Thursday, February 11, 2010

The Most Expensive Ten Cent Comic Ever!?!

What you are looking at is a copy of Detective Comics #27 -- featuring the first appearance of Batman -- with a CGC grade of 8. It's currently being auctioned over Heritage Auction Galleries with bidding running for about another two weeks.

As of this writing, the high bid is $350,000 -- over $30,000 higher than last year's record-setting sale of Action Comics #1. And this auction has two weeks left!

You might also see Heritage touting a $418,250 number. That's the high bid price plus a "buyer's premium" they charge on high-end auctions like this. That means that, even if no one else at all bids, the winner will have to pay over $400,000 for a single comic. During a recession.

So my first question is: who they hell has that kind of money and is willing to part with it for a single comic book? Second question: what kind of balls do you have to have to do that during a recession with overall unemployment floating around 10% and closer to 20% for those at lower socio-economic levels? I can appreciate the 'take care of you and your own first' mindset where someone might spend what seems like excessive amounts of money on luxuries like, say, going out to fancy restaurants, but even as a huge, life-long comic book fan, I can't see how someone could justify to themselves that kind of spending. Even if you really did not give a rat's ass about what happened in Haiti or anyone who's lost their job in the past year or whomever, I'd think you'd have at least a PR person tell you that, you know, maybe this might not look to good for your public image. Maybe it might be okay to pass on this one comic just at the moment. Because even if the buyer is using someone as a proxy -- which I would have to believe is the case here, because people with that kind of money tend not to bother themselves with trifles like actually bidding at an auction themselves -- this is the 21st century! This won't not get found out!

You know, when I first read that this auction is already at a record high, I was mostly just surprised. "Wow. $350,00. That's a lot of money." Then, it dawned on me just how much money that is. Especially in light of the current economy situation.

To whoever lands the winning bid on this auction: Since you clearly don't mind the extra dough on the "buyer's premium" can you send me an extra $68,000 as well? And to whoever gets the second-highest bid, can you send me whatever that amount is? You were just going to throw it away anyway.

4 comments:

Matt K said...

Dang, dude; and I thought I was embittered.

I dunno. I'm mad about a lot of things right now, but I really don't see how some (I'm guessing) multi-millionaire deciding to pass on Detective #27 makes the world better, or even feel like it.

Huge bonuses paid out in the industry which helped screw things over in the first place, by companies which are still in business only thanks to bailouts paid for with your and my tax dollars... yeah, I think this would be a good time to put a hold on that.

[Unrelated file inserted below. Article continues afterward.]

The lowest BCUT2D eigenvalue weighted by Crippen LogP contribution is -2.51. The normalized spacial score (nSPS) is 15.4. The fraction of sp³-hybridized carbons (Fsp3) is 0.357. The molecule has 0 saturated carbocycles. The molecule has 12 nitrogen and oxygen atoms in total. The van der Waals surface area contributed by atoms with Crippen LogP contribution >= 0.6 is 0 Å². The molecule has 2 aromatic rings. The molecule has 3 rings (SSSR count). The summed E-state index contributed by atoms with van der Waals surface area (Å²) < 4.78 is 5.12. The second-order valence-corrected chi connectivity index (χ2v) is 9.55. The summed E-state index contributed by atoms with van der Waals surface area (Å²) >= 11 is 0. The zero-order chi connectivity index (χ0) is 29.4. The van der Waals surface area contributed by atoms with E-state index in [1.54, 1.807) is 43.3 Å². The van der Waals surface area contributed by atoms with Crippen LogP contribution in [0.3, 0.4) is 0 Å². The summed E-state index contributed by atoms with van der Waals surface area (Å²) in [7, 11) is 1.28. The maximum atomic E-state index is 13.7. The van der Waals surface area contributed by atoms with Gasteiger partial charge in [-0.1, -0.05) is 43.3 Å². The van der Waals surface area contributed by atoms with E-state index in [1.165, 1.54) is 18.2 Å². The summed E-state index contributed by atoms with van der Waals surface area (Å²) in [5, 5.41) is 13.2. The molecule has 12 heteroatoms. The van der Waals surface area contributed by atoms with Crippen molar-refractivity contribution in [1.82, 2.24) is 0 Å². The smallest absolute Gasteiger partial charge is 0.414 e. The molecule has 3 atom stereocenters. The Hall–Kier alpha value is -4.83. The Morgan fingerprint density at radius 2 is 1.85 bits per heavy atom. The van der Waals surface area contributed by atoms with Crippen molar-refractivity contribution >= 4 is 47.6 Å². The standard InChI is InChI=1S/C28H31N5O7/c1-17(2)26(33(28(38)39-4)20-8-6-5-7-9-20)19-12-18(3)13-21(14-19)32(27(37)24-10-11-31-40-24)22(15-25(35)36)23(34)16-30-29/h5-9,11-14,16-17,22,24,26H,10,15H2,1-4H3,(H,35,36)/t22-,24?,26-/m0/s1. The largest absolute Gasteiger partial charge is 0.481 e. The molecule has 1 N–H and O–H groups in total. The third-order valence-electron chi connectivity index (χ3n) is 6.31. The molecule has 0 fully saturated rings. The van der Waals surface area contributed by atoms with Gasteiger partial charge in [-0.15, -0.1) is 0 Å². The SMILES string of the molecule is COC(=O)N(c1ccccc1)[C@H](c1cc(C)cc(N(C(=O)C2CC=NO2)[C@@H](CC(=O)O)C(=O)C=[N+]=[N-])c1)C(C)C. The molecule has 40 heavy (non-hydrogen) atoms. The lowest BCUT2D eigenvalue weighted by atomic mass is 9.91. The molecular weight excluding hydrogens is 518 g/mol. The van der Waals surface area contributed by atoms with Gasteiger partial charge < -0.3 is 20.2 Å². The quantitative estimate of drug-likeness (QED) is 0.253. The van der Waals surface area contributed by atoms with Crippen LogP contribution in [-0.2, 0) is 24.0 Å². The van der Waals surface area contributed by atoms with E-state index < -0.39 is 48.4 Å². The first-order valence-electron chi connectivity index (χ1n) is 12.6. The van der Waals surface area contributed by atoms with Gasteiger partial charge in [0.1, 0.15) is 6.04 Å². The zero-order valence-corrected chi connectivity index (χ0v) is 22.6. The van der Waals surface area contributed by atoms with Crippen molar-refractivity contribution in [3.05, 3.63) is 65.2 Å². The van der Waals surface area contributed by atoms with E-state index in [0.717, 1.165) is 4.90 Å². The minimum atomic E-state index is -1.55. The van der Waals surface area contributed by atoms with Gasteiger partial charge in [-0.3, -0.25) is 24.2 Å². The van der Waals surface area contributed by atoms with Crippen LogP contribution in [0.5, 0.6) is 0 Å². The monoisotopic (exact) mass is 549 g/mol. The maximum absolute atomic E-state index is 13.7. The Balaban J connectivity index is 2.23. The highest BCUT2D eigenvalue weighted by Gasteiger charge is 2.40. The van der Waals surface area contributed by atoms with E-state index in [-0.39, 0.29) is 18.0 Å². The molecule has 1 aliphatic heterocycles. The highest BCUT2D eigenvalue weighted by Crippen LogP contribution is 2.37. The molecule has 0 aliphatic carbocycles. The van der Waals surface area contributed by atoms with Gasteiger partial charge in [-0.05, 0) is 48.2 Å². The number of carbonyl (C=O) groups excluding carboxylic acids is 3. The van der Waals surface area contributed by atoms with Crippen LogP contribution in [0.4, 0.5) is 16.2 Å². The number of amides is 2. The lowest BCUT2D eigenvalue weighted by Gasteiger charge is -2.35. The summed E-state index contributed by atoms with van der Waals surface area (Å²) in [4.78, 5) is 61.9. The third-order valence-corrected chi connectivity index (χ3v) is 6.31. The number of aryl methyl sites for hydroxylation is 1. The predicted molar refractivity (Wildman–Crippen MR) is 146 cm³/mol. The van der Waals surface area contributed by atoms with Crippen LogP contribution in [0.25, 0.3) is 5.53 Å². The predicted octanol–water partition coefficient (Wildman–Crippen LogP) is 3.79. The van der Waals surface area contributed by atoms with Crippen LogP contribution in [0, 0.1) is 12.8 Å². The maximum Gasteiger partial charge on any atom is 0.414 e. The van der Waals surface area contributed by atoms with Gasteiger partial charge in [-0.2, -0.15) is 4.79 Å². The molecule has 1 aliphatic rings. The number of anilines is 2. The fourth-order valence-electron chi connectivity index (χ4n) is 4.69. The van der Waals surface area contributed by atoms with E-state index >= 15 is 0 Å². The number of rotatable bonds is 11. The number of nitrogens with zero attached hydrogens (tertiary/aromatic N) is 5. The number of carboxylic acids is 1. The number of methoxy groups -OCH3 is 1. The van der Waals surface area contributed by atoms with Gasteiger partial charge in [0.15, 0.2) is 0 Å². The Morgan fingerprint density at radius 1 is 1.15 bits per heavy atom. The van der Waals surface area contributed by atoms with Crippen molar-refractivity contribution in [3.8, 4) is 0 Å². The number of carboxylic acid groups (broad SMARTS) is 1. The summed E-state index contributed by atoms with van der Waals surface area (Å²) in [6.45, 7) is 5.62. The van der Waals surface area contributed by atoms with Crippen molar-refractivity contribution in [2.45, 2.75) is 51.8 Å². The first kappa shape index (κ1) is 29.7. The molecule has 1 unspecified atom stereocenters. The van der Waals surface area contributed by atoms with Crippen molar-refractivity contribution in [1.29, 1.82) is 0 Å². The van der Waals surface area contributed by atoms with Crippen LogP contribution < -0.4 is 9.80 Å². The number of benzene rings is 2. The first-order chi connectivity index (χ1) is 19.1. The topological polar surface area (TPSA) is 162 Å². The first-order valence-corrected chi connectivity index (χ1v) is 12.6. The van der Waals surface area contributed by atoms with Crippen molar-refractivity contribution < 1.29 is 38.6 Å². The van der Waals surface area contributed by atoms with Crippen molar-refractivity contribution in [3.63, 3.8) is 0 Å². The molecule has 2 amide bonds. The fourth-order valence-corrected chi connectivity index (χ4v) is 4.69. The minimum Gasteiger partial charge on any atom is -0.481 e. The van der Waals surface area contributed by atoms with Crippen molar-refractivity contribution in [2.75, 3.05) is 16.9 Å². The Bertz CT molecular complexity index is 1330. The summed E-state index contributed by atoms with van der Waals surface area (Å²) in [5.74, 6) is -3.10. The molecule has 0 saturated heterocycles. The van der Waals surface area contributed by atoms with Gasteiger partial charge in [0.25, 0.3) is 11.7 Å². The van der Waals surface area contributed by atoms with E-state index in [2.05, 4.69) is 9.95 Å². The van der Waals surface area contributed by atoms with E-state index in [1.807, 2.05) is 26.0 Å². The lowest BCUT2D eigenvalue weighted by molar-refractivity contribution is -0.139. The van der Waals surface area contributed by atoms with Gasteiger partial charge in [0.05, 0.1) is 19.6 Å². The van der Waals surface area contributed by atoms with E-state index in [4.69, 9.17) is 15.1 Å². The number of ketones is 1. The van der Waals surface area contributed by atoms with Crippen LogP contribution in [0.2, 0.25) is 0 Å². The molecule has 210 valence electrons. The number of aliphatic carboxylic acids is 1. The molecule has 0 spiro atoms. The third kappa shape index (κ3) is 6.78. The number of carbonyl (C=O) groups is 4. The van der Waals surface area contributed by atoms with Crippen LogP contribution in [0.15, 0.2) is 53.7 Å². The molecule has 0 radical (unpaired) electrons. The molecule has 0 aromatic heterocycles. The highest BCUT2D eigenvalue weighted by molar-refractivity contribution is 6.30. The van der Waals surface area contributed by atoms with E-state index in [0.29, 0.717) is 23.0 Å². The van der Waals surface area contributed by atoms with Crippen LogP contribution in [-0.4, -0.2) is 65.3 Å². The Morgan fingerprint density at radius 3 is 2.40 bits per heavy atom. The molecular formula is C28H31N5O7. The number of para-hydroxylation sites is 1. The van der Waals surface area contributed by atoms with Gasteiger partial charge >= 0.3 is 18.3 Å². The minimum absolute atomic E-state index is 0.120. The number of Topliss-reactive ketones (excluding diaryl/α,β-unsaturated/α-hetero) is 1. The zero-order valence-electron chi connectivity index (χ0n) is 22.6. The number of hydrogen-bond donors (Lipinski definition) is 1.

In general, though, I don't see why the people who do have money should just sit on it. Won't that simply exacerbate our problems?

Granted that the purchase of one copy of Detective #27 isn't likely to create many jobs (unless the seller uses the proceeds to start or expand a business, perhaps), but where does one draw the line at spending which is just profligate and "unnecessary," vs. spending that's permissible? And wouldn't it be better in any event for those with cash to not worry about such questions, given that whatever they're spending on will at best do some good and at worst do little harm?

Some things are just really expensive, like a Picasso. Or like this comic book. Whether their prices seem justified or not, that's what they cost; I just can't see why those who happen to have them should, for the duration of a recession, be required to either keep them off the market or to accept far-below-market prices for them.

Sean Kleefeld said...

The impending sale itself doesn't piss off me so much; it's the overall conditions of our society that allow the vast gap between the extremely wealthy and everybody else. I'm not mad so much that rich people are out there; it's that the rich people out there are so much insanely richer than everyone else. 99% of American households net $200,000 or less annually. The remaining 1% net somewhere north of $1,000,000 annually.

It's possible that someone in one of the lower tiers of income is bidding on this comic, but -- as you pointed out -- it's more likely a millionaire in that 1% range. This sale just serves to highlight the problem to me, and that's why I find it upsetting.

Matt K said...

Well, as regards income inequality, by all means. THERE's something I'll heartily endorse being PO'd about. :-)

Anonymous said...

Wow, brutal. Who cares what you think about the sale of the book? Seriously? What donate the money to some 3rd world country instead and let their corrupt Govt' steal it from them? That's what investors do right? That's what preserves history as well right? Who do you work for Cheney?

Man that was a lousy article. Try writing for the bubblegum jokes next time. This one was funny enough.